The Legacy of White Supremacy

NOT a contradiction

is his lifeI came across an article in Foreign Affairs magazine from January/February 2018 called America’s Original Sin. It is subtitled Slavery and the Legacy of White Supremacy.

It’s a useful article, written by Harvard professor Annette Gordon-Reed, describing historical inequities. It’s all knowable stuff but given the misinformation and disinformation out there, it was clarifying.

It starts off with the discussion about the taint of our founding documents, the Declaration of Independence, composed by slave-owner Thomas Jefferson and “released into 13 colonies that all, to one degree or another, allowed slavery.” The Constitution, in addition to the 3/5 compromise, “prohibited the abolition of the slave trade before 1808.”

“The most significant fact about American slavery, one it did not share with other prominent ancient slave systems, was its basis in race. Slavery in the United States created a defined, recognizable group of people and placed them outside society. And unlike the indentured servitude of European immigrants to North America, slavery was an inherited condition.

“As a result, American slavery was tied inexorably to white dominance. Even people of African descent who were freed for one reason or another suffered under the weight of the white supremacy that racially based slavery entrenched in American society… ” White supremacy was codified in both slave and so-called free states.

NOT a contradiction

I think this observation is most significant: “The historian Edmund Morgan… argued that racially based slavery, rather than being a contradiction in a country that prided itself on freedom, made the freedom of white people possible. The system that put black people at the bottom of the social heap tamped down class divisions among whites.

“Without a large group of people who would always rank below the level of even the poorest, most disaffected white person, white unity could not have persisted. Grappling with the legacy of slavery, therefore, requires grappling with the white supremacy that preceded the founding of the United States and persisted after the end of legalized slavery.”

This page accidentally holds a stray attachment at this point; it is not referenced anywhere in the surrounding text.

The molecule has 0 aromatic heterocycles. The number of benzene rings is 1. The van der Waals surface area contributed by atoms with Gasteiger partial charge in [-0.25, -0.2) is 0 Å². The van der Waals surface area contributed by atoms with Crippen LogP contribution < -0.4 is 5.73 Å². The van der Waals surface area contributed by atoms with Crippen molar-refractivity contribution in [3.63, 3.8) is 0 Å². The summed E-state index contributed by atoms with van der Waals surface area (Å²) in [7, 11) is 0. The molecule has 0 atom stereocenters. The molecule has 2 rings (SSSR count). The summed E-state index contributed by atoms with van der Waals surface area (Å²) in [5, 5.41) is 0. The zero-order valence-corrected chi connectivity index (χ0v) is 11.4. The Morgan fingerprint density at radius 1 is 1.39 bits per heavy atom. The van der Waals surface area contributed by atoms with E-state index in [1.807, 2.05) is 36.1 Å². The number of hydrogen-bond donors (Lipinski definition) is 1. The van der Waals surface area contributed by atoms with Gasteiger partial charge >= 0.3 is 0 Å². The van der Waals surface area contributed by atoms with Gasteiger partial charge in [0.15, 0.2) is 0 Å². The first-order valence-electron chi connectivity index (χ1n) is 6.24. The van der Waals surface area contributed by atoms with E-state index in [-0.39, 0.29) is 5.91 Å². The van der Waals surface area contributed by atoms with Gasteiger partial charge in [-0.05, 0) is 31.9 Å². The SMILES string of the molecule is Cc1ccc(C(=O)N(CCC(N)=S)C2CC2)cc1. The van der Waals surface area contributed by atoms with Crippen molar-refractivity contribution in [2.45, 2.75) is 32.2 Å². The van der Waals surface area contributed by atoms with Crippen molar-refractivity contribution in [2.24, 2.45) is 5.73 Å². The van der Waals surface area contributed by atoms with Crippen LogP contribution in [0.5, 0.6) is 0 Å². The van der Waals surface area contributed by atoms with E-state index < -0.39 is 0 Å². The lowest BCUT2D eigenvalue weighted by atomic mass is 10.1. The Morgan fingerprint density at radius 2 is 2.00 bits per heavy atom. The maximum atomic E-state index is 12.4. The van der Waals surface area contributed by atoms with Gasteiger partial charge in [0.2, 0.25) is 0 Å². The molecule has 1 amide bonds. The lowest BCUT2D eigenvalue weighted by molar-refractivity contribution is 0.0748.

Why we STILL talk about race in America

“The ability to append enslaved status to a set of generally identifiable physical characteristics — skin color, hair, facial features — made it easy to tell who was eligible for slavery and to maintain a system of social control over the enslaved. It also made it easy to continue organized oppression” – in both the North AND the South – “after the 13th Amendment ended legal slavery in 1865.”

Annette Gordon-Reed notes that Reconstruction “was seen as a nightmare by many white Southerners… Rather than bring free blacks into society, with the hope of moving the entire region forward, they chose to move backward, to a situation as close to slavery as legally possible…

“In a reversal of the maxim that history is written by the victors, the losing side in the Civil War got to tell the story of their slave society in ways favorable to them, through books, movies, and other popular entertainment. American culture accepted the story that apologists for the Confederacy told about Southern whites and Southern blacks.”

You should read the whole article if you can. It addresses Irish immigration, Confederate statues, and Dylann Roof, among other topics. I’ve become convinced that America needs to look more at that century AFTER the Civil War, when many of the most egregious acts of bigotry occurred.